Preparation for the Intervention
Don’t hold a drug or alcohol intervention in the spur of the moment. Make sure to do the following:
- Take time to plan the intervention
- Invite people who will be supportive and helpful
- Do your research and try to find a good local intervention specialist
- Ask for help when you need it
- Share information you find on alcoholism
- Rehearse what you are going to say to your friend
- Encourage others to rehearse what they are going to say
- Prepare yourself for your friend’s potential reactions
- Try to prepare to avoid conflict
Approach Intervention with Empathy
Remember that while you may become frustrated, your friend isn’t lashing out because they want to. It is likely that they will experience strong emotions, such as feeling scared or upset. Try to learn some calming and centring techniques that work for you before you bring up this sensitive topic.
It is also important to remind those you have invited to the intervention for a friend that kindness and understanding are key to a successful intervention.
Offer Solutions and Support
Remember, there are more treatments available for alcohol addiction than just rehab. Prepare alternative solutions that your friend can pick from, allowing you to keep some sense of power.
Try to find a local support group, as they will have resources and help available for you and your friend, such as Alcoholics Anonymous meetings that are available all across the country. Running an intervention for alcohol addiction is intimidating, but you just need to remember that you are doing it to help a friend, and that you are not alone in this.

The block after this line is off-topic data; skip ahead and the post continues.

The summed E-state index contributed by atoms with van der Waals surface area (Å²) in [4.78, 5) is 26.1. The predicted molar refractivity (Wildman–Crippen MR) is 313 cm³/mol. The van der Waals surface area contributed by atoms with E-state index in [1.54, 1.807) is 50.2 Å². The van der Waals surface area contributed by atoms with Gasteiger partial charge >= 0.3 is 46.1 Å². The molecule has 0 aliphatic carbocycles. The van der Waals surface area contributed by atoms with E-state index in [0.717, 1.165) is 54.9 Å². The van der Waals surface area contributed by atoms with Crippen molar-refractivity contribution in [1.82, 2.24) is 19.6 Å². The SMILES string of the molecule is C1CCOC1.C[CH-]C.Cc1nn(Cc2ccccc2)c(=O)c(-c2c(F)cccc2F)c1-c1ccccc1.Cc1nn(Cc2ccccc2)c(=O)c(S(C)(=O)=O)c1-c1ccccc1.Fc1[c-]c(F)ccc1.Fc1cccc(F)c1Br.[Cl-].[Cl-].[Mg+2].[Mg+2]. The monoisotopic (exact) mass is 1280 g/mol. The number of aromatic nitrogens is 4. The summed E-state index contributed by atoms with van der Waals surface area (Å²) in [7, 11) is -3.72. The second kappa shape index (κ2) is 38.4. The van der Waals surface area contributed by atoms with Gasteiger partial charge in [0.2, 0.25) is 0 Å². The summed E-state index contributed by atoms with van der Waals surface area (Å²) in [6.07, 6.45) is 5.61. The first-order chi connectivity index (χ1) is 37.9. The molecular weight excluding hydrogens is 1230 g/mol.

Seek Professional Intervention Help
Getting professional help for your friend’s alcohol addiction intervention can help you more than you know. You can access help from a therapist or a support worker often found at an Alcoholics Anonymous meeting.
What matters is that you allow someone with the knowledge and experience to help you introduce your friend to the idea of getting treatment for their addiction.
They will be able to talk them through all the different treatment options and the medical options they have available to them. They will also be better able to tell them about the risks and the rewards found in addiction treatment.
Most importantly, they will be able to outline exactly what the danger of prolonged alcoholism is without sounding like they are just trying to scare them. They have a lot of experience doing this, and it really is for the best that they are able to take the lead.
Knowing how to stage an intervention for a friend is already a huge step in the right direction. The best way to reduce poor outcomes is to allow the intervention to be run by a professional who knows what they are doing.
Although it may not feel like it right now, everything will be okay. Addiction recovery is a journey. It can not be done overnight, and rushing a person into treatment does not typically achieve successful results. Addiction recovery is a long-term lifestyle change that requires commitment on your friend’s part. You can be there to support them and help them in any way you can, but at the end of the day, the work is for them to do.